In effect, newspaper, radio, and television reporters are being granted observer status – they may sit quietly, watch the trial, and take notes. But if during a court recess they approach a defense lawyer or prosecutor in the courtroom with a question, they risk being whisked away by security officials. [complete article]
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Turkish city counters fear of Islam's reach
By Sabrina Tavernise, New York Times, May 15, 2007

In the not too distant past here in Turkey's religious heartland, women would not appear in public unless they were modestly dressed, a single woman was not able to rent an apartment on her own, and the mayor proposed segregating city buses by sex.

Fears of such restrictions, inflamed by secularist politicians, have led thousands of Turks to march in major cities in the past month. A political party with a past in Islamic politics led by Prime Minister Recep Tayyip Erdogan has tried to capture the country's highest secular post.

Once it succeeds, the secularists' argument goes, Turkey will be dragged back to an earlier era when Islam ran the state. [Another march drew a million people in Izmir on Sunday.]

But here in Konya, a leafy city on the plains of central Turkey, Mr. Erdogan's party has done no such thing. In the paradox of modern Turkey, the party here has had a moderating influence, helping to open a guarded society and make it more flexible. [complete article]
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Top Bush adviser says Rice's push for Mideast peace is 'just process'
By Nathan Guttman, The Forward, May 11, 2007

As Secretary of State Condoleezza Rice presses Israelis and Palestinians to meet a new set of policy benchmarks, the White House is reassuring Jewish groups and conservatives that the president has no plans to pressure Jerusalem.

Deputy National Security Advisor Elliott Abrams told a group of Jewish communal leaders last week that the president would ensure that the process does not lead to Israel being pushed into an agreement with which it is uncomfortable.

Also last week, at a regular gathering of Jewish Republicans, sources said, Abrams described President Bush as an "emergency brake" who would prevent Israel from being pressed into a deal; during the breakfast gathering, the White House official also said that a lot of what is done during Rice's frequent trips to the region is "just process" -- steps needed in order to keep the Europeans and moderate Arab countries "on the team" and to make sure they feel that the United States is promoting peace in the Middle East. [complete article]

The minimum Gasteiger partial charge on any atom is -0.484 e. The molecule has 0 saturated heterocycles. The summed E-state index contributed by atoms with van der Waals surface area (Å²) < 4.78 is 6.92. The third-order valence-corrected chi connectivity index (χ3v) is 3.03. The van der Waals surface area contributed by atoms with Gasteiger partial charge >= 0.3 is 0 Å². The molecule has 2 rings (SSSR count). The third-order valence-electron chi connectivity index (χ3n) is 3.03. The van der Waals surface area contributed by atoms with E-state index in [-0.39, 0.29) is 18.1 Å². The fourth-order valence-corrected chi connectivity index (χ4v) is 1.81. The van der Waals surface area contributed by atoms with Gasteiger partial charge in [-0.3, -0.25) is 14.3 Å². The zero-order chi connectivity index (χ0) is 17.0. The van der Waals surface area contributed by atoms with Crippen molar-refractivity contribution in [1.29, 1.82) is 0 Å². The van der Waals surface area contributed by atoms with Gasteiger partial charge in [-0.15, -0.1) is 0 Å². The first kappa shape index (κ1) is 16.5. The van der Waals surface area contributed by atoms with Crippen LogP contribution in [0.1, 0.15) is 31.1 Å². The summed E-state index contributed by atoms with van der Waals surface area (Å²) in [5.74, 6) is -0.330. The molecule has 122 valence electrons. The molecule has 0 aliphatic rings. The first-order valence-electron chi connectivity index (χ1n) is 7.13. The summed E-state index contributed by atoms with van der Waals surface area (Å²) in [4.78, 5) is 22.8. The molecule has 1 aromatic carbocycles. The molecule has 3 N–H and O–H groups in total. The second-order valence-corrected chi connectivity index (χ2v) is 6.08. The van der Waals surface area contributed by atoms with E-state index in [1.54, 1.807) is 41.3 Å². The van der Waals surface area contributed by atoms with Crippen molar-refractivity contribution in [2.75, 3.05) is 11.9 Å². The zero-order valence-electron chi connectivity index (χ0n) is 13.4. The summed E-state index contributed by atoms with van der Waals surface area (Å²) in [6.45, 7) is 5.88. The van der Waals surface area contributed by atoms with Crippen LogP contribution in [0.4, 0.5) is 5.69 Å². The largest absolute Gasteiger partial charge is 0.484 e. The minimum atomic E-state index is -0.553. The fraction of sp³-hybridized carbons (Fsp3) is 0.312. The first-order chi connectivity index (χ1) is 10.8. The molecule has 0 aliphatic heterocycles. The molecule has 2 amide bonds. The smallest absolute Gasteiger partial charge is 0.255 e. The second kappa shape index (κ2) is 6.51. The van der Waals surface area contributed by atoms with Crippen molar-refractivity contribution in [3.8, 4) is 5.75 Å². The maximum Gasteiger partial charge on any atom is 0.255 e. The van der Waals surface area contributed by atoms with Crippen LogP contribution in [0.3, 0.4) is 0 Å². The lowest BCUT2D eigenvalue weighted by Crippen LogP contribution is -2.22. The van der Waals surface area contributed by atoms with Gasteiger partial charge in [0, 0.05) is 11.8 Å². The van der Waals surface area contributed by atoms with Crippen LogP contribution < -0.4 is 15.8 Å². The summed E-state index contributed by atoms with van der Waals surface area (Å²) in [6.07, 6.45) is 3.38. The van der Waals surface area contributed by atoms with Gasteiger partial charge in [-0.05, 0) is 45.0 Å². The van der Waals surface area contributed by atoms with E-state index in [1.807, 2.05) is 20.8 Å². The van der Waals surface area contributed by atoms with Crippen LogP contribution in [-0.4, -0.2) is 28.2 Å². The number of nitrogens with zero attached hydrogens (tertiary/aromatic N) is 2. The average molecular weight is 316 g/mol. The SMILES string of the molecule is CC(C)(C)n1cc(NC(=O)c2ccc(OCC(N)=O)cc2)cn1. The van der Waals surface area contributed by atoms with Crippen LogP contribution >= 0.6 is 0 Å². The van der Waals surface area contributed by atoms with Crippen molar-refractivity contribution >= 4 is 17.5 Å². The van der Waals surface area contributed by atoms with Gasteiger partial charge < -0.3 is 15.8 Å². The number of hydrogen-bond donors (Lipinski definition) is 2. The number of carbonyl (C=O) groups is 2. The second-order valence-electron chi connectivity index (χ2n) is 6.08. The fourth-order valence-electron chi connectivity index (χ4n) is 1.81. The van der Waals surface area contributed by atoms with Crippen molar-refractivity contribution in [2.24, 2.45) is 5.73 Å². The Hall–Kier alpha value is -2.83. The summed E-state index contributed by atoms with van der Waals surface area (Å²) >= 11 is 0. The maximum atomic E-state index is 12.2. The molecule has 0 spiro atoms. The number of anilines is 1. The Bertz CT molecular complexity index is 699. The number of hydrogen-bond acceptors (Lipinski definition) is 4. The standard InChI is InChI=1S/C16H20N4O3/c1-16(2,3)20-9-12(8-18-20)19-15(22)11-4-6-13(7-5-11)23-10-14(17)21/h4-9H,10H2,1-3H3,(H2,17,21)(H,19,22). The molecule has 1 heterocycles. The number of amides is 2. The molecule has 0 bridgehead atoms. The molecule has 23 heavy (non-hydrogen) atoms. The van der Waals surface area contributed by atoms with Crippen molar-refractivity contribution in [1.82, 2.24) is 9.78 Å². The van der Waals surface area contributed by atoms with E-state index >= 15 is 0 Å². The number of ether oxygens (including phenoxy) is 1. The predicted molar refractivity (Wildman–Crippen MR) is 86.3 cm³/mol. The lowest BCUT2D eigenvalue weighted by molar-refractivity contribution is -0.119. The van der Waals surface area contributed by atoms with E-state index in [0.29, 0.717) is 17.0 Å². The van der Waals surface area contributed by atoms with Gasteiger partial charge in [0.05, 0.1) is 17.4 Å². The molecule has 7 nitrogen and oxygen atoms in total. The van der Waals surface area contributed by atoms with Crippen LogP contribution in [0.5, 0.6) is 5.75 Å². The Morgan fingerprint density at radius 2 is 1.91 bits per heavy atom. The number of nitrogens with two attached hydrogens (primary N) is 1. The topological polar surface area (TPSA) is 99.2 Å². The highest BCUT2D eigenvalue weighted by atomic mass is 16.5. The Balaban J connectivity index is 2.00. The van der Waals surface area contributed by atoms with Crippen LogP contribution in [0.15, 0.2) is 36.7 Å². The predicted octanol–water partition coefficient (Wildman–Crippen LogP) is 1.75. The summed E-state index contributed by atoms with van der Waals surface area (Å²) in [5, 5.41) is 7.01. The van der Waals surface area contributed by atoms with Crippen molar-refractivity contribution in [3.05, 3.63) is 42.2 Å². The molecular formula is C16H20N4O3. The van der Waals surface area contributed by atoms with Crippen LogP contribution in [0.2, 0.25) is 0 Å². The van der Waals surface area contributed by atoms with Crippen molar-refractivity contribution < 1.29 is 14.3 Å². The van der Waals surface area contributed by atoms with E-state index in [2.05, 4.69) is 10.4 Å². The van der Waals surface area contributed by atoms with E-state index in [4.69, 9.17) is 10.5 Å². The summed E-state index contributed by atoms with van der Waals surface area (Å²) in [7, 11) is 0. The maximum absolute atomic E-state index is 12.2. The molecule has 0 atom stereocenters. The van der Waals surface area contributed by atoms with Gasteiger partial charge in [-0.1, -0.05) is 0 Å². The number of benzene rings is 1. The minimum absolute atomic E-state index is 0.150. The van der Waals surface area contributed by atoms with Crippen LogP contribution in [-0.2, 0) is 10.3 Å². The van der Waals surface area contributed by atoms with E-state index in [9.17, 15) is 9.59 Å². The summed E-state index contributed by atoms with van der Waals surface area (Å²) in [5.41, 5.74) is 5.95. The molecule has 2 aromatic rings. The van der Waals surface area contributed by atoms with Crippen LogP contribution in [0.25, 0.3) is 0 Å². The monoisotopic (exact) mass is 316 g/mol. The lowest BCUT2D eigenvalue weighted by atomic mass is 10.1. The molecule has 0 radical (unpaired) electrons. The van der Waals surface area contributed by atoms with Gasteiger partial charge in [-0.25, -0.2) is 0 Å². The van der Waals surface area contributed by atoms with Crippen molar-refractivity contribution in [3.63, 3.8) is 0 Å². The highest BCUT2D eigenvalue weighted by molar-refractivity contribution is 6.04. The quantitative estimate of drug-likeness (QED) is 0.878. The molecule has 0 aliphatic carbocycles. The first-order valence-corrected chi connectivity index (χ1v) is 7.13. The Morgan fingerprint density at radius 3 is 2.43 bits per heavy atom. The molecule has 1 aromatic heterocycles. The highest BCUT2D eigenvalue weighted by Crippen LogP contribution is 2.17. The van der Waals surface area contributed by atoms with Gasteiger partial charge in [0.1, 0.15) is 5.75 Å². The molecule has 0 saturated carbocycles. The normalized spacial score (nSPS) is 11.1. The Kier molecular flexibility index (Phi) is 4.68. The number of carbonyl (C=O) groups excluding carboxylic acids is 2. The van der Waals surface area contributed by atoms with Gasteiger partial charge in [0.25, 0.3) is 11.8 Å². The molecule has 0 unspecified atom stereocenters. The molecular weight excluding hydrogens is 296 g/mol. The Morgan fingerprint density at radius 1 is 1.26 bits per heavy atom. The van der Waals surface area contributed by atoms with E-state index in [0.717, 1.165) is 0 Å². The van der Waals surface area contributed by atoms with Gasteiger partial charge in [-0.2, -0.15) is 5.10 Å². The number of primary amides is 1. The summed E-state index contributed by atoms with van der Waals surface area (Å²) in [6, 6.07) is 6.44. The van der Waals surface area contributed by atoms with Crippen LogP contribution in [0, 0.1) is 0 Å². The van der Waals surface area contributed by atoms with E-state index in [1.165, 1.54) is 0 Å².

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Gaza crisis prompts security push
BBC News, May 14, 2007

The Palestinian Authority has mobilised all of its security forces in an attempt to end a fierce upsurge in factional fighting in the Gaza Strip.

Information Minister Mustapha Barghouti urged members of rival factions Hamas and Fatah to unite behind the effort but gun battles have continued all day.

Mr Barghouti said that Prime Minister Ismail Haniya would be taking personal control of security in Gaza. [complete article]
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Defense skirts State in reviving Iraqi industry
By Rajiv Chandrasekaran, Washington Post, May 14, 2007

Paul Brinkley, a deputy undersecretary of defense, has been called a Stalinist by U.S. diplomats in Iraq. One has accused him of helping insurgents build better bombs. The State Department has even taken the unusual step of enlisting the CIA to dispute the validity of Brinkley's work.

His transgression? To begin reopening dozens of government-owned factories in Iraq.

Brinkley and his colleagues at the Pentagon believe that rehabilitating shuttered, state-run enterprises could reduce violence by employing tens of thousands of Iraqis. Officials at State counter that the initiative is antithetical to free-market reforms the United States should promote in Iraq.

The bureaucratic knife fight over the best way to revive Iraq's moribund economy illustrates how the two principal players in the reconstruction of Iraq -- the departments of Defense and State -- remain at odds over basic economic and political measures. The bickering has hamstrung initiatives to promote stability four years after Saddam Hussein's fall.